Among other projects, I’m keeping myself occupied during quarantine by writing a book explaining Aristotle’s ethics to non-philosophers. Below is the first section from Book VII.
Let me know if you know anyone in publishing.
Book VII – Habits
Continence and Incontinence: Not Just about Peeing Your Pants
“We must now discuss incontinence and softness, and continence and endurance; for we must treat each of the two neither as identical with virtue or wickedness, nor as a different genus.” VII.1
Let me begin by introducing you to Some Dudes:
Some Dude number 1 is what you might call a rotten bastard; not only does he abuse his wife, he doesn’t think what he’s doing is wrong, and doesn’t feel bad for it.
Some Dude number 2 is a drinker, and gradually getting worse. He hates hangovers though, and every time he goes to the bar, he promises himself he’ll stop after the second drink. He just never does.
Some Dude number 3 just quit cigarettes a week ago. He hasn’t had a single puff since then, but he really craves one.
Some Dude number 4 finally got to the point where he looks forward to his daily jog.
Each of these Dudes is in a different condition related to each of the other Dudes. But the condition of each Dude is determined not by his relation to the other Dudes, but by his relation to himself. More specifically, the condition of each Dude can be described by his relationship to his own actions and his own feelings. Here is a chart comparing each Dude, but using Aristotle’s terminology rather than the word “dude:”
Yes, I’m boldly declaring that wife-beating is bad and jogging is good. If you disagree, plug in things you think are bad or good. If you still don’t think anything can be bad or good, feel free to stop reading. I’m also declaring that someone’s mind, choices, and feelings can also be good or bad, which is a little more complicated, but not much.
A mind is good that understands what’s right in whatever the scenario is. Dudes 2-4 can all think straight: they know what’s better and worse for themselves. Dude 1 can’t even do that, and is convinced in his mind that hitting his wife is okay.
A choice that is good is one that follows a good mind. Dudes 3 and 4 know what they’re supposed to do, and they do it. Dude 2 knows, but can’t help himself when the sweet sweet bourbon hits his palate.
A feeling that is good is one that follows a good mind and a good choice. Dude 4 not only knows and does what’s right; he enjoys it. Dude 3 does the right thing, but he still really wants to have that delicious menthol.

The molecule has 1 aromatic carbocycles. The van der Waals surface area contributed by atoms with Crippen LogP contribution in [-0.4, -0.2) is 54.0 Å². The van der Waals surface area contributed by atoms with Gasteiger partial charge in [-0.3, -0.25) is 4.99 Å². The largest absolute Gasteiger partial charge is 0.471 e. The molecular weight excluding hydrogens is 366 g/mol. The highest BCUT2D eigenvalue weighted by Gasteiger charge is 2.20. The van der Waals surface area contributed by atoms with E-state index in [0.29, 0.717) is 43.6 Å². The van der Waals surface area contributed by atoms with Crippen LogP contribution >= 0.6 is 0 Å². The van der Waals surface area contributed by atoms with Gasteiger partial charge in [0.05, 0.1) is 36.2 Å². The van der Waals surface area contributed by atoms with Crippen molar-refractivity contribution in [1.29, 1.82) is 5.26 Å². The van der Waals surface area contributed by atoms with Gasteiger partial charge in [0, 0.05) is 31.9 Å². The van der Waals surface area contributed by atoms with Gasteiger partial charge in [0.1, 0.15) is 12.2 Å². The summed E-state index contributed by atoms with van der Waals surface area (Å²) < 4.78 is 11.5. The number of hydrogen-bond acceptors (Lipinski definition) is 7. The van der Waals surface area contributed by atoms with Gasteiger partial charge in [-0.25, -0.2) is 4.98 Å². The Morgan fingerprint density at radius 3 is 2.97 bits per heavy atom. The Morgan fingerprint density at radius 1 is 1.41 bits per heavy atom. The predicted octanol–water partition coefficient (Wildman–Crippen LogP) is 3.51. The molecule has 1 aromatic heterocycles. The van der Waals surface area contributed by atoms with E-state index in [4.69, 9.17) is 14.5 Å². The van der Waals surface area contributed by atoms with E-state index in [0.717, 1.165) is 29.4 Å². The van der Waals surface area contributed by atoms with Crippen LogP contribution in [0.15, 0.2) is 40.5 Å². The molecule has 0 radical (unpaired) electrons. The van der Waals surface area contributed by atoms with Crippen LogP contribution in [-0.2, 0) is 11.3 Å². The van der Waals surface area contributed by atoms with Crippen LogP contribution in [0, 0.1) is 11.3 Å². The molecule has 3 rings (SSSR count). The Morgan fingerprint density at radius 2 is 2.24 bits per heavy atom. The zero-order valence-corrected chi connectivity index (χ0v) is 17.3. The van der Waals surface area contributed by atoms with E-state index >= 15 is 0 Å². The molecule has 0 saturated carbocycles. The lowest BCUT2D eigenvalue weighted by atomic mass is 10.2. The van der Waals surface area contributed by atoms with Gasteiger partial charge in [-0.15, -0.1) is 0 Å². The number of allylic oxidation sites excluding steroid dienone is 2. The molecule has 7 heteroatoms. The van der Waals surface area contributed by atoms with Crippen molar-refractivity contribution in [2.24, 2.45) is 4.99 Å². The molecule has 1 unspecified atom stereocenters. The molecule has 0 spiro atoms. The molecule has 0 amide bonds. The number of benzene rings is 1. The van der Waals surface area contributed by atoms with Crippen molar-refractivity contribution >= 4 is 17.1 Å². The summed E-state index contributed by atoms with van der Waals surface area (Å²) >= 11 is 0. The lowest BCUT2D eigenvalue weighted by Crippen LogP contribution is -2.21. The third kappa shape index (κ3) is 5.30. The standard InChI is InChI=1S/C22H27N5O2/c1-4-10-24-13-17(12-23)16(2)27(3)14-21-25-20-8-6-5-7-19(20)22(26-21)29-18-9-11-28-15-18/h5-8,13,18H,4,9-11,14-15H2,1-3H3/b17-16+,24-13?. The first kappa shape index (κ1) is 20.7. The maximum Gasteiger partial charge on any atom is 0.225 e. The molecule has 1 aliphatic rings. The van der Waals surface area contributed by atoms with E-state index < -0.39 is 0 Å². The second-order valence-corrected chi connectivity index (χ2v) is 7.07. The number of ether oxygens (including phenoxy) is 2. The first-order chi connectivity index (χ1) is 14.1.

The goal for all of us is to become like Dude 4: to know the right thing, to do it, and to have fun doing it. This goes against what some of us grew up believing: that the more we suffer internally while doing good things, the better we are as people. It turns out that this is what is commonly called “Kantian Bullshit.” We suffer when we improve, yes, because we’re attached to dumb stuff that we shouldn’t want. But the better we become, the more we enjoy being good. Remember: virtue is about happiness. Anything else is a bunch of passive-aggressive martyr-complex garbage.
It’s worth saying that according to Aristotle, who seems to me to be right, the majority of us fit in the middle of the chart – we’re mostly either continent or incontinent, Dude 2 or 3. Not a lot of people are totally vicious, who don’t even believe wrong is wrong anymore (though plenty of people are confused, which is a different thing). And very few people are totally virtuous, and never have to struggle to do the right thing. Even rarer are two other Dudes that I didn’t even put on the chart: Some Dude 0, who Aristotle calls “beastly,” and who takes intense pleasure in inhumanly horrible activities (someone like a serial killer or country music fan); there’s also Some Dude 5, called “godlike,” who is so virtuous that he seems inhumanly perfect (like Captain America or House). Let’s leave these extremes behind and figure out how to get from Dude 1 to Dude 4.
2 thoughts on “Excerpt from My Book”
I love your examples! “Kantian bullshit” is perfect! Serious question. Maybe I mistaught Aristotle in my ethics class. Wouldn’t the feeling of the vicious person be “good” if they take pleasure in horrible activities?
Because their reason is “bad,” and their choice and feeling follow it, they’d both be bad I think.